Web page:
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Stop the release of the cyprinid herpes virus-3 virus into Australia’s rivers and lakes.

This petition had 1,932 supporters


The aim of this petition is to stop the release of the cyprinid herpesvirus-3 virus (CyHV-3) into Australia’s inland rivers and lakes.

The herpes release seems highly likely to cause massive problems that have to date only been sketched. And all agree that while the release will reduce carp numbers dramatically, it will not eradicate them. This exercise may do little to improve water quality in our rivers either and may have signiicant collateral impacts.

Imagine this: “Let us release a herpes virus into the water supply. It won’t harm anyone. We promise.”

Here are some reason for concern:

1. No trial has been done.The thinking appears to be that it could just be released wherever carp are infesting our waterways. And that’s a lot of rivers and lakes.

2.No nation or state anywhere in the world has ever purposefully released CyHV-3 into its waterways. If Australia goes ahead as planned, it will be the first nation to do so. Might not others have held off for good reason?

3. Outbreaks. Most of these outbreaks have been confined to (carp) koi keepers’ ponds where 70-80% of fish have rapidly died. In Japan though, the virus has been found in more than 90 rivers.Outbreaks have also been reported without any known carrier. Here, suspicion arises that water birds may be able to spread the virus.

4. The virus will of course also get in water catchments supplying towns and cities. The CSIRO has so far been unable to guarantee that virus will be denatured by the levels of chlorination used in town water entering pipes

5 .While feral carp are rightly vilified as pests, they have been in our rivers for many decades. Other species have adapted to them with carp fry and young fish eaten by native fish and birds. Adult carp spawn around 300,000 eggs, although a huge number of these perish or are eaten before and after fertilisation. No modelling has been released on the impact on these native species if up to 90% of a major source of food suddenly dies. Should we be planning a program to reintroduce native species, or do we just sit back and see what happens? Are we potentially leaving an ecosystem gap for some other problem to fill?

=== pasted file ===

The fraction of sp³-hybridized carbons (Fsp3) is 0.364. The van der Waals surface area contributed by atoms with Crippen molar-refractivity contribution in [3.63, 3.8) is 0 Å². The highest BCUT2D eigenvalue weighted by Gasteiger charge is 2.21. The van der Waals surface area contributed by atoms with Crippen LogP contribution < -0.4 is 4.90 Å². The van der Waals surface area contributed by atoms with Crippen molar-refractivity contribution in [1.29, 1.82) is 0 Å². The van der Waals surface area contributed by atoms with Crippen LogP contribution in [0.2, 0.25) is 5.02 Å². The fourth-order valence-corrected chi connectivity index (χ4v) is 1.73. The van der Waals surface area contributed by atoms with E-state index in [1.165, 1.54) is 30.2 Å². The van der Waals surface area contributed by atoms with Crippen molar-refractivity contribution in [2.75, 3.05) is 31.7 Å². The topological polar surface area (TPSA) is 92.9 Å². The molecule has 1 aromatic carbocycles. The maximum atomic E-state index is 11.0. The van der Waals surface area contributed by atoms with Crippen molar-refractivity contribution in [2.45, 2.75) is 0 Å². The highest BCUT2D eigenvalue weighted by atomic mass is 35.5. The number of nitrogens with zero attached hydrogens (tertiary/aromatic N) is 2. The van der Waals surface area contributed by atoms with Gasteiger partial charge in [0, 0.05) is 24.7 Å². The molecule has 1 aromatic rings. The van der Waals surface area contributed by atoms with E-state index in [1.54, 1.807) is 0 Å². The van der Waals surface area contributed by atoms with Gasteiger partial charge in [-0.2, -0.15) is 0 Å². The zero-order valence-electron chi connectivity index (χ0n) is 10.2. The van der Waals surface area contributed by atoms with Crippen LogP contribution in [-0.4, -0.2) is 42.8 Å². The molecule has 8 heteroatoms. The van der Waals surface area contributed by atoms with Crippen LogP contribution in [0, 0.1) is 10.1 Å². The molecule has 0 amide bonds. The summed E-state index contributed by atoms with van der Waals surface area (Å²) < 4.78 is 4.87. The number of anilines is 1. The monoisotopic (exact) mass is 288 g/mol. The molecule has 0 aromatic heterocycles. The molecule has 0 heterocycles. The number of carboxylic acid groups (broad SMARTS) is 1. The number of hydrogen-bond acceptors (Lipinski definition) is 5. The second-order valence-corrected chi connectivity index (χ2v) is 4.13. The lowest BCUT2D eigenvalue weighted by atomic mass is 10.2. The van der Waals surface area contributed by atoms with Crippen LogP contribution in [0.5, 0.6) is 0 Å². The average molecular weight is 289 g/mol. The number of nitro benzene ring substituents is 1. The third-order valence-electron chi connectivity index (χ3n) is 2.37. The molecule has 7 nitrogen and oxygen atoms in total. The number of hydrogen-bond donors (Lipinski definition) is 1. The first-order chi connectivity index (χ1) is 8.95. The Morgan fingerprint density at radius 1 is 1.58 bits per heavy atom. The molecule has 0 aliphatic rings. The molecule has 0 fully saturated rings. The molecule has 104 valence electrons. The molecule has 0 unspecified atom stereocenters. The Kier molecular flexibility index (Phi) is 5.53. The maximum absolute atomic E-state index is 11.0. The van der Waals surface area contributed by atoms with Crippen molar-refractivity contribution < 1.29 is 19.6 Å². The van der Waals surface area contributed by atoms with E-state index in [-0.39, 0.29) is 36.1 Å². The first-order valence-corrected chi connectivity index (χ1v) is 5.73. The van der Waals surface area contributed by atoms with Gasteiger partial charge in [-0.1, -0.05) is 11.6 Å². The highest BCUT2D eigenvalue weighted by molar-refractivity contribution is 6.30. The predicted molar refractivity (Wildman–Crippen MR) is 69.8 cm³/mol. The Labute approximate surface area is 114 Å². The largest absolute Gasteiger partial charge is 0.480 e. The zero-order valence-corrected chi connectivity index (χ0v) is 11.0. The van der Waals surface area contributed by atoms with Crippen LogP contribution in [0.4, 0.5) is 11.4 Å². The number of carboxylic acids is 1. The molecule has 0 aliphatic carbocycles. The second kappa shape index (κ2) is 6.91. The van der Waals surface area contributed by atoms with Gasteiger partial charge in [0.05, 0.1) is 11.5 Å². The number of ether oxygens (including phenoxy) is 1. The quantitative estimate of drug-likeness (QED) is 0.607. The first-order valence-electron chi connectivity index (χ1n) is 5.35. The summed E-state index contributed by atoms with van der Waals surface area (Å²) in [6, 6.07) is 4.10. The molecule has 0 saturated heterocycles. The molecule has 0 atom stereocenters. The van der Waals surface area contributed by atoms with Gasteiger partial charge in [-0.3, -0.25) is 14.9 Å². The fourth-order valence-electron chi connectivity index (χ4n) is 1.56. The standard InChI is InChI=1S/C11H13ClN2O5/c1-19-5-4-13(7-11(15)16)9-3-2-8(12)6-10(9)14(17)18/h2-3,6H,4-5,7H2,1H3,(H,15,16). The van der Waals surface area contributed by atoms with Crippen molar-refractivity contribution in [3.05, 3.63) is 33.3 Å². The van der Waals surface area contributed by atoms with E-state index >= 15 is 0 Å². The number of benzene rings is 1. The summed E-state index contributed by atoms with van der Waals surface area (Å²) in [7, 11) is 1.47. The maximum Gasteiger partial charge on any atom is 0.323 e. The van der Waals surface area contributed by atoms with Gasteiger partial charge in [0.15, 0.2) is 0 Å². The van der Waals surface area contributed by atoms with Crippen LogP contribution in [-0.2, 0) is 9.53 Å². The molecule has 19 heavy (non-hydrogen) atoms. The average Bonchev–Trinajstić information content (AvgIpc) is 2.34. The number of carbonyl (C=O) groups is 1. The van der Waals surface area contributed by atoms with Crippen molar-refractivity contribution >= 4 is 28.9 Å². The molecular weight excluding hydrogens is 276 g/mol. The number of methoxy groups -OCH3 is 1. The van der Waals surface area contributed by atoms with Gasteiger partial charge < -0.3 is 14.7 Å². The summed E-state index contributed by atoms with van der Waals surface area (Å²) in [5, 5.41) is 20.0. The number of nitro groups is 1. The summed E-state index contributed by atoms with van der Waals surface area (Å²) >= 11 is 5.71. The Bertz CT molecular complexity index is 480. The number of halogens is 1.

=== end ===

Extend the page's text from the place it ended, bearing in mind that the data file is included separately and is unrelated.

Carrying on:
6. Rotting. When carp die, they often sink and begin to rot before rising to the surface as they putrefy. 

When organic matter deluges waterways, the oxygen-carrying capacity of the water can be dramatically reduced, causing mass native fish deaths, as has occurred in recent years in the Hunter and Richmond rivers. Heavy rains flush this away, but in low rain and drought periods, the problem can be catastrophic.

Currently there are serious algal blooms in the Murray being caused by high nutrient loads (fertiliser run-off, human and livestock waste). CSIRO experiments with the virus show that if released when the water temperature is warm, the virus will:   "kill up to 95 percent of individuals within 24 hours of symptoms appearing. The virus is most effective in juvenile carp, and is transferred between fish through the water, living without a host for up to four days."

Source: https://theconversation.com/should-we-release-the-deadly-carp-virus-into-our-rivers-and-water-supplies-57982   Simon Chapman Simon Chapman is a Friend of The Conversation.Emeritus Professor in Public Health, University of Sydney

https://theconversation.com/stinking-dead-fish-portend-major-problem-with-carp-herpes-release-71489  Simon Chapman Simon Chapman is a Friend of The Conversation.Emeritus Professor in Public Health, University of Sydney

 

 

 



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